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How to Remove a Chevy Van Engine

by Jeffrey Caldwell

The Chevrolet full-size van was manufactured with six-cylinder inline, V6 and V8 engines and was most commonly used as a cargo van or as a base for conversion vans. The engine and transmission should be removed as a complete unit. The process for removing an engine is complex, so before you begin make sure you have plenty of room to work, plenty of time and all of the tools you'll need.

Preparing a Chevy Van Engine for Removal

Disconnect the ground cable from the negative battery terminal. Disconnect the positive cable and remove the battery.

Remove the engine cover, if equipped.

Remove the air cleaner housing.

Separate the kickdown cable from the throttle linkage (automatic transmission).

Separate the throttle cable from the carburetor, and remove the carburetor.

Electrical and Accessory Drive Systems

Remove the accessory drive belts.

Label each wire attached to the engine for ease of installation.

Disconnect all electrical harnesses from the engine.

Drain and Disconnect the Cooling System

Open the petcock valve on the bottom of the radiator and drain all the coolant from the cooling system.

Remove the coolant reserve tank.

Remove the grille and upper radiator support.

Disconnect the transmission cooler lines (automatic transmission) from the radiator. Plug the lines and secure them off to the side of the vehicle.

Disconnect the radiator hoses from the engine and remove the radiator.

Disconnect Engine Accessories

Remove the air conditioning condenser mounting bolts and secure the condenser out of the way with the hoses still attached.

Remove the water pump pulley and fan.

Remove the air conditioning compressor and secure it out of the way without disconnecting the lines.

Unbolt the power steering pump and secure it out of the way without disconnecting the lines.

Remove Alternator, Disconnect Fuel and Vacuum Lines

Remove the alternator. Be sure to label the wires for reassembly.

Separate the fuel line from the fuel pump and plug the end.

Remove and vacuum hoses. Label each for reassembly.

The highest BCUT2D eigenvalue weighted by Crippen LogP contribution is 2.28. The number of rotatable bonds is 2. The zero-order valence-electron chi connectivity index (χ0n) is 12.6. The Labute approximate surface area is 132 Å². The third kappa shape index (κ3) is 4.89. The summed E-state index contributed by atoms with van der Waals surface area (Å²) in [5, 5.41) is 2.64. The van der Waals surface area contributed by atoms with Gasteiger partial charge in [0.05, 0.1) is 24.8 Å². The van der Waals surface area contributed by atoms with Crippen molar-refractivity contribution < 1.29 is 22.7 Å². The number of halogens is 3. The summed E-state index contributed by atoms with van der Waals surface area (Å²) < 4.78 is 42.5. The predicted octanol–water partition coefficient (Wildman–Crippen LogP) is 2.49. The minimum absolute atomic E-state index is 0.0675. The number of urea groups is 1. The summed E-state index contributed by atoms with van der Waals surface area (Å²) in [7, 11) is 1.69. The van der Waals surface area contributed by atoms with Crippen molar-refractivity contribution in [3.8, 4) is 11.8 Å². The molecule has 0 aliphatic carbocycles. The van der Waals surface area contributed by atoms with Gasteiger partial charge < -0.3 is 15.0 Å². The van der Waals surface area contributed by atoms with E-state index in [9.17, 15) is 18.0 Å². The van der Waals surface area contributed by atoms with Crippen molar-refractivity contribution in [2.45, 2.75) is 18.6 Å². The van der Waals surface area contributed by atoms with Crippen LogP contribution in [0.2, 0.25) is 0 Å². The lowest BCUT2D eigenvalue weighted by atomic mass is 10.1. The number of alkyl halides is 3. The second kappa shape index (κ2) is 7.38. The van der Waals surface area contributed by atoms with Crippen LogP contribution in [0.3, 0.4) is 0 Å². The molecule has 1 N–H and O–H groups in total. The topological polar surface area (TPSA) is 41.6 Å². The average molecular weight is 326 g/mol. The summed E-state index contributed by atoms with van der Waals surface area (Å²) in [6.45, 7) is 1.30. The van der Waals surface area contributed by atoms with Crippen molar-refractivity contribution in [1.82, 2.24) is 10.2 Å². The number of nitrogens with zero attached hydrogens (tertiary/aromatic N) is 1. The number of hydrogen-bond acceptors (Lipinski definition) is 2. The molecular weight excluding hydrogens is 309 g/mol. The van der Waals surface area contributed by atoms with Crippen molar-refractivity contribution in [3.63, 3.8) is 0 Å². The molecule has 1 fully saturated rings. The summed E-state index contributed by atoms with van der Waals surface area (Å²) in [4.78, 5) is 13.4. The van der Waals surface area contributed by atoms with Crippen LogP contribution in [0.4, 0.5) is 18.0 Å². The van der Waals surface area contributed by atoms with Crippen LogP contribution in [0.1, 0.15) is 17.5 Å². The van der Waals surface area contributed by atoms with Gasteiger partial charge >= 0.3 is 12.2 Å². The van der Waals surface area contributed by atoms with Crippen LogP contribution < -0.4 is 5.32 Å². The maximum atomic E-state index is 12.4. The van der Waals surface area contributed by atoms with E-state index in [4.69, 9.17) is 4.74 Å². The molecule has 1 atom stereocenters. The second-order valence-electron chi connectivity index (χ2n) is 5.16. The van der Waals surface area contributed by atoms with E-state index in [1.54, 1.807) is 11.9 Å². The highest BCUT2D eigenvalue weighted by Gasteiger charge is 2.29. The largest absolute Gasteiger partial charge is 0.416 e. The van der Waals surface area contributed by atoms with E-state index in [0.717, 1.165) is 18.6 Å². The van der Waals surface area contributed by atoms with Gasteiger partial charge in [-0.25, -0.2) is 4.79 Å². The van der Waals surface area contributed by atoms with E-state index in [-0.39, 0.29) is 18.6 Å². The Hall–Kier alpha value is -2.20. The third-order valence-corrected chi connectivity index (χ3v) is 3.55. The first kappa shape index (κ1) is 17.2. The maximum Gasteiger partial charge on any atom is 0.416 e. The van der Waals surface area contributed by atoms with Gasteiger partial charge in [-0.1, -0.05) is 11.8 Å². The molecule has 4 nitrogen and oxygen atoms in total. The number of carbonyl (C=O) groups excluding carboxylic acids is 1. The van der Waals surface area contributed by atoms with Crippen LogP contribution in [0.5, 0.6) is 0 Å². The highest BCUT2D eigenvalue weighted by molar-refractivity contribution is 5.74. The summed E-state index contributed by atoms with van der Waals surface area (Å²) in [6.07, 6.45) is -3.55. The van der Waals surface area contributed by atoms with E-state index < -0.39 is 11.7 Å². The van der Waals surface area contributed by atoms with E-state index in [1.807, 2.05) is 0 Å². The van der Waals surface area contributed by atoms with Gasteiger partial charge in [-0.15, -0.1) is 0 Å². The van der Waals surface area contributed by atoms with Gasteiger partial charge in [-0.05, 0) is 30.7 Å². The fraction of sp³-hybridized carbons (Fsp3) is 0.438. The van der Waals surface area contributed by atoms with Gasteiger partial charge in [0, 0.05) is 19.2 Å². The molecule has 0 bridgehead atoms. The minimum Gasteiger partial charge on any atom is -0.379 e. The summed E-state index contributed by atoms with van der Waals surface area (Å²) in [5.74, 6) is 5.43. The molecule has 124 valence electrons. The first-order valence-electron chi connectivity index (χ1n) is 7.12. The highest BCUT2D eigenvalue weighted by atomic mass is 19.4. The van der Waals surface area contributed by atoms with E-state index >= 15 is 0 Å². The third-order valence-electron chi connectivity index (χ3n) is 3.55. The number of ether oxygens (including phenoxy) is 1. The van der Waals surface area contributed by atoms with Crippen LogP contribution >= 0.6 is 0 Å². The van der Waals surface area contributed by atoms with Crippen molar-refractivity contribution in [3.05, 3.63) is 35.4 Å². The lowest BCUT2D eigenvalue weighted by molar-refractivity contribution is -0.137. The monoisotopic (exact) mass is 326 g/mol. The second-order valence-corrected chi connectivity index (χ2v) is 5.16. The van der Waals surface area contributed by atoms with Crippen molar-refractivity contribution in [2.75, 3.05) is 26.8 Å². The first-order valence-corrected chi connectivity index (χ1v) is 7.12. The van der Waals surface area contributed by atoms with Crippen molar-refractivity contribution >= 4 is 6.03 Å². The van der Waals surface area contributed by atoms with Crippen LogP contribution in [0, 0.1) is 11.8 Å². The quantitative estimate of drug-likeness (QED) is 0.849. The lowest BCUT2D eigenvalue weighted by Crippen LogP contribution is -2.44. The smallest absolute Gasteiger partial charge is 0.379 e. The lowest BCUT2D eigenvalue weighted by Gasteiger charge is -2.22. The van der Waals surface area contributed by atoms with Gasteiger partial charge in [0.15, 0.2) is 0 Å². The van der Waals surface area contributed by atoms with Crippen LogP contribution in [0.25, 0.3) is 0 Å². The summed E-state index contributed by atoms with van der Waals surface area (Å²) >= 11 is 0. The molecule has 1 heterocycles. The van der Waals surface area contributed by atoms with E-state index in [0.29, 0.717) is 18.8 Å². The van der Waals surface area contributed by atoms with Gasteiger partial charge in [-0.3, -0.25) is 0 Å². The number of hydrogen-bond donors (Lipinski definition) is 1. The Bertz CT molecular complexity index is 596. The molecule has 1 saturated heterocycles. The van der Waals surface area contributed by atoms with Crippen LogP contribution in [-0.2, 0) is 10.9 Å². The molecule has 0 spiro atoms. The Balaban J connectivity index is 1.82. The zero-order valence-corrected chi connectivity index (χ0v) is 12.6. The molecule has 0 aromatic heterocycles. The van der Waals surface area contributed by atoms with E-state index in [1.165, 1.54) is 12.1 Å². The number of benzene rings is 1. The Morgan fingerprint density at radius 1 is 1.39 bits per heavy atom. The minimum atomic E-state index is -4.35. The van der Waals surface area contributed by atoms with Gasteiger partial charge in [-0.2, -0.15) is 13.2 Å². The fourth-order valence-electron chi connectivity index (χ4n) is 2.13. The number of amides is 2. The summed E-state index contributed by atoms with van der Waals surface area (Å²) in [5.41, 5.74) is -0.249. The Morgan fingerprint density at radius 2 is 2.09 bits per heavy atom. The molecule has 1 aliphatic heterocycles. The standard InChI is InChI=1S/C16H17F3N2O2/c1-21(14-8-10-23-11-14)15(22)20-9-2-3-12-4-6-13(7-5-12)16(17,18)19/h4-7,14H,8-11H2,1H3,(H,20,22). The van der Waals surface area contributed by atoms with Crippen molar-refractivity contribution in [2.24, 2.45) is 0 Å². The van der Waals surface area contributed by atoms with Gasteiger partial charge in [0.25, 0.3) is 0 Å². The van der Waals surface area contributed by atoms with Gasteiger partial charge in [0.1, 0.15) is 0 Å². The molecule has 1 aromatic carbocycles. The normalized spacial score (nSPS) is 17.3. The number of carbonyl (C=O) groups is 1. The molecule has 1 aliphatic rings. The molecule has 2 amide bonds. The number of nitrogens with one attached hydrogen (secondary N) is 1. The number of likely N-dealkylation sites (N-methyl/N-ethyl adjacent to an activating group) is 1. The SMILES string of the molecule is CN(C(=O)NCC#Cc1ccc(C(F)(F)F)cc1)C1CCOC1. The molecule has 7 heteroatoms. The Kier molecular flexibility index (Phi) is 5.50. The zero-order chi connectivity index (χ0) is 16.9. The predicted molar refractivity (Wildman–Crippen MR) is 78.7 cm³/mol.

Lift the vehicle according to instructions listed in the owner's manual and support with jack stands underneath the frame.

Position the Engine Hoist and Prepare the Engine to Be Removed

Remove the oil pan plug and drain the engine oil.

Disconnect the wires to the starter motor. Label each wire for reinstallation. Remove the two bolts that connect the starter to the engine block. Remove the starter motor.

Separate the head pipe from the exhaust manifolds.

Slide the engine hoist into position at the front of the vehicle.

Install a lift plate on the carburetor mounting surface.

Disconnect the Transmission

Remove the straps that connect the rear driveshaft u-joint to the pinion yoke on the rear axle. Then slide the driveshaft rearward, underneath the axle, to remove it. Plug the transmission tailhousing to prevent loss of fluid.

Disconnect the speedometer cable from the transmission.

Remove the bolts that connect the transmission crossmember to the frame. Remove the transmission crossmember.

Remove the clutch linkage and cross shaft (manual transmission).

Remove the Engine

Connect the engine hoist to the lift plate.

Raise the engine hoist just enough to take the weight off the motor mounts.

Check that all the connections between the vehicle and the engine, except the motor mounts, have been separated.

Remove the motor mount through bolts.

Slide the engine hoist away from the vehicle and remove the engine and transmission as a complete unit. You may have to tilt the engine to clear the firewall.


  • Spray a penetrating oil such as WD-40 on all fasteners the night before you intend to remove the engine. This will aid in disassembly.


  • Make sure the engine hoist you use has a higher weight capacity rating than the engine you intend to remove. Once you remove the engine, you must mount in an engine-specific stand. Allowing the engine to sit on the oil pan will damage the oil pan.

Items you will need


About the Author

Jeffrey Caldwell has been a freelance writer for over five months and has published over 250 articles on websites like eHow and Caldwell writes articles on a wide range of topics including travel, camping and automotive mechanics. He has a Bachelor of Arts in English from Millersville University.

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